Important university town in Electoral Saxony, home of the Ascanier line until 1422, and a trading post settled by Wendish and Flemish peoples as early as a.d. 1174. Albert the Bear gave the Wittenberg region to his son Bernhard, who attached to it his title of Duke of Saxony bestowed at Gelnhausen in 1180 by Emperor frederick i barbarossa. By 1266 his descendant, Albert II, had moved the royal house to Wittenberg, where it resided until a tragic collapse of the castle at Schweinitz wiped out the male line and the House of Wettin succeeded. By the time of the Reformation Wittenberg had a new castle and castle church (14901509), a beautiful Gothic structure, prized by Frederick the Wise, the reigning Prince. This richly endowed Stiftskirche at one time supported 81 clergymen. It was also one of the great relic centers of the North, attracting pilgrims from far and near, especially for the festival of All Saints Day on November 1. It was later to fall prey to artillery fire in the Seven Years' War. Near the castle was the residence and art school of Lucas Cranach, and in the town square stood the Rathaus and town church. Parts of the latter structure date to 1180.

In 1502 Frederick the Wise, although residing in Torgau, founded Wittenberg University, and the town became famous as an educational center. This institution became the key to the German Reformation; for during the tenure of Martin luther and Philipp melanchthon, more than 20,000 students matriculated there from all over Europe. Whereas the early university had been typically Catholic, between 1512 and 1533 it became a Lutheran institution with a Protestant system of education; it later merged with the university of Halle (1817). Wittenberg in the 16th century was a walled city, completely surrounded by a deep moat and well guarded day and night. Entry to the town was by three gates from west, south, and east. Although not large by today's standards, its permanent population of between 2,100 and 2,400 was about average for that day, and that number was doubled by the student population that lived in the town and its suburbs. In the eastern end of town the principal university buildings were the Black Cloister (Luther's home after 1524), the Melanchthon House (1541), the Old and New Friderici Colleges, and several small dormitories. Law College classes were in the castle at the western edge of town in rooms beautifully frescoed with Greek and Roman court scenes. The castle housed also the university library, and the castle church was the scene of university convocations and academic promotions. This entire complex was entered by way of a large door in the north side of the castle church. This door was also the university bulletin board for posting announcements, and it was here that the young professor, Martin Luther, might have nailed his 95 theses on October 31, 1517 to notify the crowds who would have visited the church on All Saints' Day. Whether Luther posted the theses there has more recently been called into doubt (Iserloh) and it remains an open question as to whether Luther's intentions were to present his attack upon indulgences to such a broad audience as early as October 1517. Luther and Melanchthon are buried in the restored castle church.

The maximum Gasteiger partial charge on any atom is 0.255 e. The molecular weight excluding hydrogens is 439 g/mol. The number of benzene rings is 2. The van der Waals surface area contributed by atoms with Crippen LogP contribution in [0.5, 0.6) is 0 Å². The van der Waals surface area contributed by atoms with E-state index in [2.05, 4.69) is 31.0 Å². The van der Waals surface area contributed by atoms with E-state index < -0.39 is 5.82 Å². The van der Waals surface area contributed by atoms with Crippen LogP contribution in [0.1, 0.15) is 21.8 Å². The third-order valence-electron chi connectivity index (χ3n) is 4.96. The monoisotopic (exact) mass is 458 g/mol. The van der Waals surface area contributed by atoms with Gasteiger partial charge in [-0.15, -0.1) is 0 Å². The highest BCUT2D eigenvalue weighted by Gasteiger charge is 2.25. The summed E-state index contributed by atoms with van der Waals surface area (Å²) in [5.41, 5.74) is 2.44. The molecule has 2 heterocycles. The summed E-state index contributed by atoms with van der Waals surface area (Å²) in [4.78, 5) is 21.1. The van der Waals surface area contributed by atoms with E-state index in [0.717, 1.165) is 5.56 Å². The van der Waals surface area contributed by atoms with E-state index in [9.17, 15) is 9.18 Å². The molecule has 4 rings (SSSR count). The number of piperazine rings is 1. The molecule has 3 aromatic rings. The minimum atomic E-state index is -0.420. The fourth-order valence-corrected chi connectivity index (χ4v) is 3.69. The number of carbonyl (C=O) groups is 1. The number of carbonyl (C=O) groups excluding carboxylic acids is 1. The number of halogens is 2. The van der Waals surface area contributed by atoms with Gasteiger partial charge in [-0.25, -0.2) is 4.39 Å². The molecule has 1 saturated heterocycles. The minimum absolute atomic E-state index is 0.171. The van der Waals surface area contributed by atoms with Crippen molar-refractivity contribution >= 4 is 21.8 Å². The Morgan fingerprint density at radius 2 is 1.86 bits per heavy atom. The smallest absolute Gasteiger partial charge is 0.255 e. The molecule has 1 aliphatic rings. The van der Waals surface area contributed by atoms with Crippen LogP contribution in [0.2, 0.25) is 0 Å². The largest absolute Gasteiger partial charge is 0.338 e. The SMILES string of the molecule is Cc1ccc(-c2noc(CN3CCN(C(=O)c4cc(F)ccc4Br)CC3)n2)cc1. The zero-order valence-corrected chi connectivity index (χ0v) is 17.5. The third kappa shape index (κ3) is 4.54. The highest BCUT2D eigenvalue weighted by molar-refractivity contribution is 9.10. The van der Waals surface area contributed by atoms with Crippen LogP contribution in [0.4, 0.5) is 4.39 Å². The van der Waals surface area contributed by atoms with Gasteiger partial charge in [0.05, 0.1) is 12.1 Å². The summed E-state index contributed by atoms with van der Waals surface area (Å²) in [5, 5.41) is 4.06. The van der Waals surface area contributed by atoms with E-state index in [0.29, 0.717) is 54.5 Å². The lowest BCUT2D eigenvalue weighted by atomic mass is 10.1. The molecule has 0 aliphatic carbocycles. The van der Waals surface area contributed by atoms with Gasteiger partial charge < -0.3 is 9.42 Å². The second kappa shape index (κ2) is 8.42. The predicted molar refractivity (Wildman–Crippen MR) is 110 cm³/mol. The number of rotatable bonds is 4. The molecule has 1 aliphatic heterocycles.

Bibliography: e. g. schwiebert, Luther and His Times (St. Louis 1950). o. thulin, Die Religion in Geschichte und Gegenwart, 7 v. (3d ed. Tübingen 195765) 6:178284. w. friedensburg, Geschichte der Universität Wittenberg (Halle 1917). m. brecht, Martin Luther. His Road to Reformation 14831521, j. l. schaaf, trans. (Philadelphia 1985). e. iserloh, The Theses Were Not Posted, j. wicks, trans. (London 1968). h. oberman, Masters of the Reformation, d. martin, trans. (Cambridge 1981). e. g. rupp and b. drewery, eds. Martin Luther (New York 1971).

[e. g. schwiebert]